Over the course of 2015, more film coverage started trickling into this site’s regular coverage and that expansion will continue going forward. At the outset of Heartbreaking Bravery’s creation, the plan was to emphasize film in some way. While most of that emphasis lay in the admittedly limited coverage of the technical aspects of music videos, a few short-form documentaries and art films made their way into circulation. Before beginning this series, there was a 15 of ’15 post that covered the best scenes of last year and following the conclusion of this series, the final 15 of ’15 — the films list — will go live. Even with films now officially a part of this site’s fold, the critical dissection of music videos will remain, as it’s still one of the most fascinating short-form presentations currently being produced.
By all of these tokens, it’s a genuine honor to bring in Sabyn Mayfield as a contributor after he nearly topped the music video list and as he continues post-production on his directorial debut, Boomtown. A few of Mayfield’s various other credits working as a writer, producer, composer, casting associate, key grip, and actor include cult classics like Wristcutters: A Love Story, Spring Breakers, The Girl With the Dragon Tattoo, and Palo Alto. Below, he writes about site favorite Julien Baker, the “Sprained Ankle” shoot (which easily ranks as one of my favorite clips of all time), and touches on Boomtown. Dive in and go shoot something beautiful when you’re done.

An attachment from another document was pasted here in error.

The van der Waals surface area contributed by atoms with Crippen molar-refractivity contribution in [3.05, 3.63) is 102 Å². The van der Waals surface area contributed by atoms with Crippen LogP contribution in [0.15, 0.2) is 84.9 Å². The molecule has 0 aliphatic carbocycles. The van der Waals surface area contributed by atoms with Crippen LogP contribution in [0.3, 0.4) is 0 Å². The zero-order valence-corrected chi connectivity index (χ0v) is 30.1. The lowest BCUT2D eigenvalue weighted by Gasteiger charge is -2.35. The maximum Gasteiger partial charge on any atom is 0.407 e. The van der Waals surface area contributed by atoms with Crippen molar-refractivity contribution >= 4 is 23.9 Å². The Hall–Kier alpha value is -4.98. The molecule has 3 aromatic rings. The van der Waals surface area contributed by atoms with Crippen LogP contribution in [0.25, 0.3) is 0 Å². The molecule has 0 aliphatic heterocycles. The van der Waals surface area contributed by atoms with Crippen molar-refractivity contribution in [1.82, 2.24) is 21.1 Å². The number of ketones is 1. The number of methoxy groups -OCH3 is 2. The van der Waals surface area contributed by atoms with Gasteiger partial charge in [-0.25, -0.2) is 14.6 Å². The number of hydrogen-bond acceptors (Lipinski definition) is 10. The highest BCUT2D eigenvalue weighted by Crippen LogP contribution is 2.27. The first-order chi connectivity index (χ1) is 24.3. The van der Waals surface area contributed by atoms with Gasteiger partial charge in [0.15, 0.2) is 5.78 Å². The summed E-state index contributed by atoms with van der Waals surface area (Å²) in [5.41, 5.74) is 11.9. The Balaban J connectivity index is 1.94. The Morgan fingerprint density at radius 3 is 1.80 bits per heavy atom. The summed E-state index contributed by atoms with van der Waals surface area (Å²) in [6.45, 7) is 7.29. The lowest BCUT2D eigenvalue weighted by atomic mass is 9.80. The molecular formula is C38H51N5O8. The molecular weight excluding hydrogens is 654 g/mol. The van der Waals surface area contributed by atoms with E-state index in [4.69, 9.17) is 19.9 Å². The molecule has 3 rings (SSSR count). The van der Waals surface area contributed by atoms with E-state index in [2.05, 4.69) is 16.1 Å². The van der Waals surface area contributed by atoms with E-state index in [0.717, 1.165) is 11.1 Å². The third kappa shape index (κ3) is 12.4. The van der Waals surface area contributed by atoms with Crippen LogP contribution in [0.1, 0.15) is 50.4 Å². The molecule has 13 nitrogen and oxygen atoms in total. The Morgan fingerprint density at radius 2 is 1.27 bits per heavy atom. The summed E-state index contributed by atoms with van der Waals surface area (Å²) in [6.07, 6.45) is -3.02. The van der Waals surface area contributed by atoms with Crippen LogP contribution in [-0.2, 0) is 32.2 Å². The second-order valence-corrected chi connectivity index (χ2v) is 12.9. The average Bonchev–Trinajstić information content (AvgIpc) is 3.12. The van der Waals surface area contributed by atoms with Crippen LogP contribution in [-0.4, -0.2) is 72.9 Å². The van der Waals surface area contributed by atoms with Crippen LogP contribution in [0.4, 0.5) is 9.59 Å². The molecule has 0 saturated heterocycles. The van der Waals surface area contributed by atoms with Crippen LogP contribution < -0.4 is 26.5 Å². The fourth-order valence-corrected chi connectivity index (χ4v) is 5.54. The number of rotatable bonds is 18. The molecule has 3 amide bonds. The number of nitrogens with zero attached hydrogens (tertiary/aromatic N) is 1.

You would think these things would be easier for me to write being a writer/director, but in all honesty, I’ve become a writer out of necessity rather than pleasure. Writing is something I’ve done from a very early age and have found enjoyment in, but with the advancement of technology, I have to admit that my typing ability has not progressed at the same speed as my thought process. Long-form handwriting is my preference, but once I started transcribing it from pad to laptop, I said the hell with it. But I digress…